I’ve been working in Dr. Banerjee’s lab since September of 2014. I entered the lab through UROP. The lab is located in MSRB III and is considered part of the biochemistry department. During the fall and winter semesters I spend 15 hours a week in the lab on average. During the spring and summer semesters I spend between 20 – 35 hours in lab depending on my course load.
Last summer was the conclusion of my research on myoglobin. Since then I’ve been investigating the reduction of cytochrome c, an essential redox active heme protein in the electron transport chain, by sulfide, and how this mechanism may contribute to sulfide homeostasis in mammalian cells. I am advised on this project by my PI, Dr. Ruma Banerjee, and my mentor, Dr. Victor Vitvitsky. While I discuss the project with Victor on a daily basis, my meetings with Ruma are typically limited to once or twice a week.
Last summer, Victor and I attending a conference in New Hampshire to participate in a poster talk session to present our research on heme proteins and sulfide. At the end of April, I attended an ASBMB conference in Chicago with my coworkers from the lab, excluding Victor. This proved to be an excellent opportunity to display my confidence and knowledge of my research without guidance. That is not to say, however, that Victor is an overbearing mentor.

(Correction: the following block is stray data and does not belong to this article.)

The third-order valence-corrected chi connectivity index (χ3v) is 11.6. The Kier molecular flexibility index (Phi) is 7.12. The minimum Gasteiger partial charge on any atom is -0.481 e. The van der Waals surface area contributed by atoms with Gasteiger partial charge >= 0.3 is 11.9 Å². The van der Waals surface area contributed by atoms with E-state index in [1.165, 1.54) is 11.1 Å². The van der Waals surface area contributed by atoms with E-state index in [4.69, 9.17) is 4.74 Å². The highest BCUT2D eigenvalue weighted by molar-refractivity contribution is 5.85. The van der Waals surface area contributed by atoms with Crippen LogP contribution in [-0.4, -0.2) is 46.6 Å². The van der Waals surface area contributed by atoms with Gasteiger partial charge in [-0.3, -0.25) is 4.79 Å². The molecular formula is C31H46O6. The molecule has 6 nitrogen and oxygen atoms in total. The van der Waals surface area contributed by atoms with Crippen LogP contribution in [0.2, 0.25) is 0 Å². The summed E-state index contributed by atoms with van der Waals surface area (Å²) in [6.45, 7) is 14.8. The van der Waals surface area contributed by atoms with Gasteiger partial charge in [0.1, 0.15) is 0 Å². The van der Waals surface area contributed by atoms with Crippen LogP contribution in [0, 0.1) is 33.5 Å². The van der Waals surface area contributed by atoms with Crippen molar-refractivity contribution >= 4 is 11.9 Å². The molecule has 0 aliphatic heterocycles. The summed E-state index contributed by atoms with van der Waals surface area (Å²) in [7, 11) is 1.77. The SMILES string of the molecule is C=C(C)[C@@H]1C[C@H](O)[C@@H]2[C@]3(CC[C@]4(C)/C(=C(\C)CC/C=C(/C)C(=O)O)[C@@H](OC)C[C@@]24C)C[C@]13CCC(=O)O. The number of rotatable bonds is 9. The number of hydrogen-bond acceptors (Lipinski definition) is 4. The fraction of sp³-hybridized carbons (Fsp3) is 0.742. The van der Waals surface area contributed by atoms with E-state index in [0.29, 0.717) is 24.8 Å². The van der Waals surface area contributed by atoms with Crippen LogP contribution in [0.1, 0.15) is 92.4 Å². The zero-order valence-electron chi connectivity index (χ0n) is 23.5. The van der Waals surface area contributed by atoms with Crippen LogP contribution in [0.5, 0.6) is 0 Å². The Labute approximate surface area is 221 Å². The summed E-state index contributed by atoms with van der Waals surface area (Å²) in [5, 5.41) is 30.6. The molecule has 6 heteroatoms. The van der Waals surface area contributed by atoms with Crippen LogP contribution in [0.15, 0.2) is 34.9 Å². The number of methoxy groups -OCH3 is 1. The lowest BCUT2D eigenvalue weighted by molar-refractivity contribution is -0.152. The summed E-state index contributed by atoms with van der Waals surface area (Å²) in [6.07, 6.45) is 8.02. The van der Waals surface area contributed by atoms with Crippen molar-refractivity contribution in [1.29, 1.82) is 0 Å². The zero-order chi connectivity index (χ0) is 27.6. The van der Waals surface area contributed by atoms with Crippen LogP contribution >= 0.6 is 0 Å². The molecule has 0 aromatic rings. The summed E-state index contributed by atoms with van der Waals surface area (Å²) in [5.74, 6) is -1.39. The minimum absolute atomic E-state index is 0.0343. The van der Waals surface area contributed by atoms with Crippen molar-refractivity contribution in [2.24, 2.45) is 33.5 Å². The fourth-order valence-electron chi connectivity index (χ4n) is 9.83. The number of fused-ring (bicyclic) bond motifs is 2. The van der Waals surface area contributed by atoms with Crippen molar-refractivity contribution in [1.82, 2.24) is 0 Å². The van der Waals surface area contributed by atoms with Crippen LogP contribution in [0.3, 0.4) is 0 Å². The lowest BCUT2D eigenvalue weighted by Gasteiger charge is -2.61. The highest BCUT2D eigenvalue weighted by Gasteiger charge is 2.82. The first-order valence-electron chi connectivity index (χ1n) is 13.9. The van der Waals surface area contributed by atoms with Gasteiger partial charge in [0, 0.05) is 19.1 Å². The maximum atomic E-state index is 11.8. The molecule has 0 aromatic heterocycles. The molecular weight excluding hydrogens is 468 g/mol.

At the conference, I visited the panoply of posters, and met several students like myself. Admittedly, a fair amount of the posters and talks did not appeal to my interests. The talks that I had a desire to attend were spectacular. For example, there was a talk given by a researcher at Caltech who spoke about their synthesis of Si-C bonds using a cytochrome carbene catalyst, demonstrating the capacity for biologically relevant macromolecules to utilize inorganic silicon. It is important to attend conferences to familiarize myself with the research that is being conducted in my field, and to monitor the progress of competing labs.